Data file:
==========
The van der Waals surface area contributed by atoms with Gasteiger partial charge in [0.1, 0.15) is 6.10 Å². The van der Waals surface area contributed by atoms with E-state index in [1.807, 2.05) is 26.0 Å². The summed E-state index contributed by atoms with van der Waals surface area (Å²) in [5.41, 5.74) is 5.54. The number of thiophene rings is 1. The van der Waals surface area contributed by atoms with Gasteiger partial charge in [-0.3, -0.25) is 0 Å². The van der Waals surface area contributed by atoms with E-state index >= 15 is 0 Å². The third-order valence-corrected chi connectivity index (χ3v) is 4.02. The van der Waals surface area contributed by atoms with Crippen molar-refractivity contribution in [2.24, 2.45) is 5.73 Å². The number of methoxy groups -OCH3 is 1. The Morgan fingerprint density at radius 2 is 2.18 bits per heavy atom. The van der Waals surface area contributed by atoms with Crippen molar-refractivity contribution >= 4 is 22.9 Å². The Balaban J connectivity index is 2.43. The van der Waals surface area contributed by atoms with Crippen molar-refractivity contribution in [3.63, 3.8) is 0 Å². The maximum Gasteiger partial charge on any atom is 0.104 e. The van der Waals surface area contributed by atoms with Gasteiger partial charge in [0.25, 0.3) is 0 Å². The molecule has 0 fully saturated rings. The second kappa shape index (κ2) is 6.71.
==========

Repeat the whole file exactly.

The van der Waals surface area contributed by atoms with Gasteiger partial charge in [0.1, 0.15) is 6.10 Å². The van der Waals surface area contributed by atoms with E-state index in [1.807, 2.05) is 26.0 Å². The summed E-state index contributed by atoms with van der Waals surface area (Å²) in [5.41, 5.74) is 5.54. The number of thiophene rings is 1. The van der Waals surface area contributed by atoms with Gasteiger partial charge in [-0.3, -0.25) is 0 Å². The van der Waals surface area contributed by atoms with E-state index >= 15 is 0 Å². The third-order valence-corrected chi connectivity index (χ3v) is 4.02. The van der Waals surface area contributed by atoms with Crippen molar-refractivity contribution in [2.24, 2.45) is 5.73 Å². The number of methoxy groups -OCH3 is 1. The Morgan fingerprint density at radius 2 is 2.18 bits per heavy atom. The van der Waals surface area contributed by atoms with Crippen molar-refractivity contribution >= 4 is 22.9 Å². The Balaban J connectivity index is 2.43. The van der Waals surface area contributed by atoms with Crippen molar-refractivity contribution in [3.63, 3.8) is 0 Å². The maximum Gasteiger partial charge on any atom is 0.104 e. The van der Waals surface area contributed by atoms with Gasteiger partial charge in [0.25, 0.3) is 0 Å². The molecule has 0 fully saturated rings. The second kappa shape index (κ2) is 6.71.